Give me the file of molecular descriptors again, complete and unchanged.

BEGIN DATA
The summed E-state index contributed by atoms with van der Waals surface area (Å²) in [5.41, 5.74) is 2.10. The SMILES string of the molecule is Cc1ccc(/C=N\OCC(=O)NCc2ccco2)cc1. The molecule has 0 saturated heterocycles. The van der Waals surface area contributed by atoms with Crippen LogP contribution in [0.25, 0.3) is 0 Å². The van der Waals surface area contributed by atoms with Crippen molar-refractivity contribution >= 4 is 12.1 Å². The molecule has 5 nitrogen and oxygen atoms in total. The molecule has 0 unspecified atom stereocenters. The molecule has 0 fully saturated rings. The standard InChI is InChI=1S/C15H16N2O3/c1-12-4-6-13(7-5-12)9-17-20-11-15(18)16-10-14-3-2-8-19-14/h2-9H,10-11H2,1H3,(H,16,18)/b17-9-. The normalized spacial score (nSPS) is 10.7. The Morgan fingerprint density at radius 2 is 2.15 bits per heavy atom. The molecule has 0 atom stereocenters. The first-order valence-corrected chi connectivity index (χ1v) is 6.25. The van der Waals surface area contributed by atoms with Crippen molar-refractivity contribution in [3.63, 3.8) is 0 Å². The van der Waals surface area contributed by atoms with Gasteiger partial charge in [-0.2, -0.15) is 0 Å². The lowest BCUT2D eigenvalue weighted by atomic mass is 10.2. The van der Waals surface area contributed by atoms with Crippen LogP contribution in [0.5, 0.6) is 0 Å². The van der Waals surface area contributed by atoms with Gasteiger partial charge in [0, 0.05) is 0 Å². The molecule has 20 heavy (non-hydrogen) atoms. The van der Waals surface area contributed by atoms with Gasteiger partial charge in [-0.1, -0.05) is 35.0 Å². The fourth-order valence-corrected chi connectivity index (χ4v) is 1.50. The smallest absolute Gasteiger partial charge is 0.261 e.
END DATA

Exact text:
The summed E-state index contributed by atoms with van der Waals surface area (Å²) in [5.41, 5.74) is 2.10. The SMILES string of the molecule is Cc1ccc(/C=N\OCC(=O)NCc2ccco2)cc1. The molecule has 0 saturated heterocycles. The van der Waals surface area contributed by atoms with Crippen LogP contribution in [0.25, 0.3) is 0 Å². The van der Waals surface area contributed by atoms with Crippen molar-refractivity contribution >= 4 is 12.1 Å². The molecule has 5 nitrogen and oxygen atoms in total. The molecule has 0 unspecified atom stereocenters. The molecule has 0 fully saturated rings. The standard InChI is InChI=1S/C15H16N2O3/c1-12-4-6-13(7-5-12)9-17-20-11-15(18)16-10-14-3-2-8-19-14/h2-9H,10-11H2,1H3,(H,16,18)/b17-9-. The normalized spacial score (nSPS) is 10.7. The Morgan fingerprint density at radius 2 is 2.15 bits per heavy atom. The molecule has 0 atom stereocenters. The first-order valence-corrected chi connectivity index (χ1v) is 6.25. The van der Waals surface area contributed by atoms with Crippen molar-refractivity contribution in [3.63, 3.8) is 0 Å². The van der Waals surface area contributed by atoms with Gasteiger partial charge in [-0.2, -0.15) is 0 Å². The lowest BCUT2D eigenvalue weighted by atomic mass is 10.2. The van der Waals surface area contributed by atoms with Crippen LogP contribution in [0.5, 0.6) is 0 Å². The van der Waals surface area contributed by atoms with Gasteiger partial charge in [0, 0.05) is 0 Å². The molecule has 20 heavy (non-hydrogen) atoms. The van der Waals surface area contributed by atoms with Gasteiger partial charge in [-0.1, -0.05) is 35.0 Å². The fourth-order valence-corrected chi connectivity index (χ4v) is 1.50. The smallest absolute Gasteiger partial charge is 0.261 e.